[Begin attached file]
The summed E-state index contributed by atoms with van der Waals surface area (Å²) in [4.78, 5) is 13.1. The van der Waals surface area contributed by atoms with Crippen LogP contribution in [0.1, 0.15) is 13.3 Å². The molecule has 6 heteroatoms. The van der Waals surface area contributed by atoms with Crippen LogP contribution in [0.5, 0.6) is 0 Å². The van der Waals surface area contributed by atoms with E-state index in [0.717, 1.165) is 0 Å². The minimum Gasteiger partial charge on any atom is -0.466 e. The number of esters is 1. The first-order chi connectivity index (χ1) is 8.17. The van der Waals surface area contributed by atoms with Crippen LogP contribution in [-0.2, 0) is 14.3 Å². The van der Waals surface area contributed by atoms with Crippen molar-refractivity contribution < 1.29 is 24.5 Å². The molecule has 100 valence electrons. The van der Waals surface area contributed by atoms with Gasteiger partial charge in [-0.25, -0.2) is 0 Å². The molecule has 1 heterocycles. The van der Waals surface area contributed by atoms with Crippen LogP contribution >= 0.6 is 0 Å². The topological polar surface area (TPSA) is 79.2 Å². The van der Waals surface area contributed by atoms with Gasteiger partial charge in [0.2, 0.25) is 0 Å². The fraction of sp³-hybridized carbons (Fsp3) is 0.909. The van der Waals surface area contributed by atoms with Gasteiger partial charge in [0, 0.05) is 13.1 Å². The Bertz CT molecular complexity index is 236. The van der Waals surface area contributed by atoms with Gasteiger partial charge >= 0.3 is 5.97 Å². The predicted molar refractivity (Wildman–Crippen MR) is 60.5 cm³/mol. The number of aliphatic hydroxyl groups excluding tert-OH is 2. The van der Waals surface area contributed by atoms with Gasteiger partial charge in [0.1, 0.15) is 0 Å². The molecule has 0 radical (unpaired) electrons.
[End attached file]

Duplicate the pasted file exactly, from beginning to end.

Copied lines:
The summed E-state index contributed by atoms with van der Waals surface area (Å²) in [4.78, 5) is 13.1. The van der Waals surface area contributed by atoms with Crippen LogP contribution in [0.1, 0.15) is 13.3 Å². The molecule has 6 heteroatoms. The van der Waals surface area contributed by atoms with Crippen LogP contribution in [0.5, 0.6) is 0 Å². The van der Waals surface area contributed by atoms with E-state index in [0.717, 1.165) is 0 Å². The minimum Gasteiger partial charge on any atom is -0.466 e. The number of esters is 1. The first-order chi connectivity index (χ1) is 8.17. The van der Waals surface area contributed by atoms with Crippen LogP contribution in [-0.2, 0) is 14.3 Å². The van der Waals surface area contributed by atoms with Crippen molar-refractivity contribution < 1.29 is 24.5 Å². The molecule has 100 valence electrons. The van der Waals surface area contributed by atoms with Gasteiger partial charge in [-0.25, -0.2) is 0 Å². The molecule has 1 heterocycles. The van der Waals surface area contributed by atoms with Crippen LogP contribution >= 0.6 is 0 Å². The topological polar surface area (TPSA) is 79.2 Å². The van der Waals surface area contributed by atoms with Gasteiger partial charge in [0.2, 0.25) is 0 Å². The fraction of sp³-hybridized carbons (Fsp3) is 0.909. The van der Waals surface area contributed by atoms with Gasteiger partial charge in [0, 0.05) is 13.1 Å². The Bertz CT molecular complexity index is 236. The van der Waals surface area contributed by atoms with Gasteiger partial charge >= 0.3 is 5.97 Å². The predicted molar refractivity (Wildman–Crippen MR) is 60.5 cm³/mol. The number of aliphatic hydroxyl groups excluding tert-OH is 2. The van der Waals surface area contributed by atoms with Gasteiger partial charge in [0.1, 0.15) is 0 Å². The molecule has 0 radical (unpaired) electrons.